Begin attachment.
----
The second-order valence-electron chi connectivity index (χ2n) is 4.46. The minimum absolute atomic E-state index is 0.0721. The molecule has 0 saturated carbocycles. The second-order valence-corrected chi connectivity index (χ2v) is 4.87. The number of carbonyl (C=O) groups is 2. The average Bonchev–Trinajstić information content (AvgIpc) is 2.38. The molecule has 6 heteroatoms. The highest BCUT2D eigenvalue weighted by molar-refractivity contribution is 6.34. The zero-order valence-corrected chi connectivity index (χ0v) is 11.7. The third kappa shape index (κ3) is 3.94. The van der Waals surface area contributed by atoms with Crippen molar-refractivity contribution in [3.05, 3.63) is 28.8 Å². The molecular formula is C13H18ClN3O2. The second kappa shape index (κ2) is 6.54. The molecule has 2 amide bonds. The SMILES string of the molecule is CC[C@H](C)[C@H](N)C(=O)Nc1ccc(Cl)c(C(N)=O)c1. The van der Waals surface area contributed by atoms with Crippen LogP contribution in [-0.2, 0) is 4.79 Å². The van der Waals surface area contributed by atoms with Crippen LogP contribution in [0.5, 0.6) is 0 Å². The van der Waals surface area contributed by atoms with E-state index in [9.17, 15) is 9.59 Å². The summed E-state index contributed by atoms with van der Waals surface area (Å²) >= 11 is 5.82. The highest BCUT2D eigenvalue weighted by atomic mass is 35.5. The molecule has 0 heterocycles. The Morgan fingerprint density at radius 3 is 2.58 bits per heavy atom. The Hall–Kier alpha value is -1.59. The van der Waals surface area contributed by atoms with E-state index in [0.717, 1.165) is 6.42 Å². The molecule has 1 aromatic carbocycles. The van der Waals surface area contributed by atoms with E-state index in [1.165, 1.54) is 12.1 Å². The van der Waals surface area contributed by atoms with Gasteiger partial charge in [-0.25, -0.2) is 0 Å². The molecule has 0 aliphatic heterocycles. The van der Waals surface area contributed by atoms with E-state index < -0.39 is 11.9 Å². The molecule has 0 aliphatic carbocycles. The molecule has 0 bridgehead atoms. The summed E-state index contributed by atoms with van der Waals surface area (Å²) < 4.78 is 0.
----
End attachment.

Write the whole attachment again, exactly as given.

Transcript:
The second-order valence-electron chi connectivity index (χ2n) is 4.46. The minimum absolute atomic E-state index is 0.0721. The molecule has 0 saturated carbocycles. The second-order valence-corrected chi connectivity index (χ2v) is 4.87. The number of carbonyl (C=O) groups is 2. The average Bonchev–Trinajstić information content (AvgIpc) is 2.38. The molecule has 6 heteroatoms. The highest BCUT2D eigenvalue weighted by molar-refractivity contribution is 6.34. The zero-order valence-corrected chi connectivity index (χ0v) is 11.7. The third kappa shape index (κ3) is 3.94. The van der Waals surface area contributed by atoms with Crippen molar-refractivity contribution in [3.05, 3.63) is 28.8 Å². The molecular formula is C13H18ClN3O2. The second kappa shape index (κ2) is 6.54. The molecule has 2 amide bonds. The SMILES string of the molecule is CC[C@H](C)[C@H](N)C(=O)Nc1ccc(Cl)c(C(N)=O)c1. The van der Waals surface area contributed by atoms with Crippen LogP contribution in [-0.2, 0) is 4.79 Å². The van der Waals surface area contributed by atoms with Crippen LogP contribution in [0.5, 0.6) is 0 Å². The van der Waals surface area contributed by atoms with E-state index in [9.17, 15) is 9.59 Å². The summed E-state index contributed by atoms with van der Waals surface area (Å²) >= 11 is 5.82. The highest BCUT2D eigenvalue weighted by atomic mass is 35.5. The molecule has 0 heterocycles. The Morgan fingerprint density at radius 3 is 2.58 bits per heavy atom. The Hall–Kier alpha value is -1.59. The van der Waals surface area contributed by atoms with E-state index in [0.717, 1.165) is 6.42 Å². The molecule has 1 aromatic carbocycles. The van der Waals surface area contributed by atoms with E-state index in [1.165, 1.54) is 12.1 Å². The van der Waals surface area contributed by atoms with Gasteiger partial charge in [-0.25, -0.2) is 0 Å². The molecule has 0 aliphatic heterocycles. The van der Waals surface area contributed by atoms with E-state index < -0.39 is 11.9 Å². The molecule has 0 aliphatic carbocycles. The molecule has 0 bridgehead atoms. The summed E-state index contributed by atoms with van der Waals surface area (Å²) < 4.78 is 0.